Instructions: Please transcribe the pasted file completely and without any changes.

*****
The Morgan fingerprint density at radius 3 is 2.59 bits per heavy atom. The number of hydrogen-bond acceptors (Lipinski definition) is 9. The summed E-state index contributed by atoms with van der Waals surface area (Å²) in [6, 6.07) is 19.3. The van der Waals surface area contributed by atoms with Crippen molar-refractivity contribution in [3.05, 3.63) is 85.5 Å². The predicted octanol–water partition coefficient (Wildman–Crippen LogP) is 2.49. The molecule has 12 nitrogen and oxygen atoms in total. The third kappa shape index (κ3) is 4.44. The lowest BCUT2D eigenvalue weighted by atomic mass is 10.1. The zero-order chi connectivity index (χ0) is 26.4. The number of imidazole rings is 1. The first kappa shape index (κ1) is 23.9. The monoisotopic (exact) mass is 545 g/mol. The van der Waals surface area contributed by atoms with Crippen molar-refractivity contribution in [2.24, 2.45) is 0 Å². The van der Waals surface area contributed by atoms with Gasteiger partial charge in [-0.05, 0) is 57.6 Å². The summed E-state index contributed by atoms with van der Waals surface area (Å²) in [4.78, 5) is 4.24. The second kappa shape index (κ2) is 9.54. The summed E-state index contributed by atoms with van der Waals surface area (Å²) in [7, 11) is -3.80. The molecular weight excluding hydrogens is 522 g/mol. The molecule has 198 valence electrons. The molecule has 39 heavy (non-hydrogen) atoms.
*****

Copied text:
The Morgan fingerprint density at radius 3 is 2.59 bits per heavy atom. The number of hydrogen-bond acceptors (Lipinski definition) is 9. The summed E-state index contributed by atoms with van der Waals surface area (Å²) in [6, 6.07) is 19.3. The van der Waals surface area contributed by atoms with Crippen molar-refractivity contribution in [3.05, 3.63) is 85.5 Å². The predicted octanol–water partition coefficient (Wildman–Crippen LogP) is 2.49. The molecule has 12 nitrogen and oxygen atoms in total. The third kappa shape index (κ3) is 4.44. The lowest BCUT2D eigenvalue weighted by atomic mass is 10.1. The zero-order chi connectivity index (χ0) is 26.4. The number of imidazole rings is 1. The first kappa shape index (κ1) is 23.9. The monoisotopic (exact) mass is 545 g/mol. The van der Waals surface area contributed by atoms with Crippen molar-refractivity contribution in [2.24, 2.45) is 0 Å². The van der Waals surface area contributed by atoms with Gasteiger partial charge in [-0.05, 0) is 57.6 Å². The summed E-state index contributed by atoms with van der Waals surface area (Å²) in [4.78, 5) is 4.24. The second kappa shape index (κ2) is 9.54. The summed E-state index contributed by atoms with van der Waals surface area (Å²) in [7, 11) is -3.80. The molecular weight excluding hydrogens is 522 g/mol. The molecule has 198 valence electrons. The molecule has 39 heavy (non-hydrogen) atoms.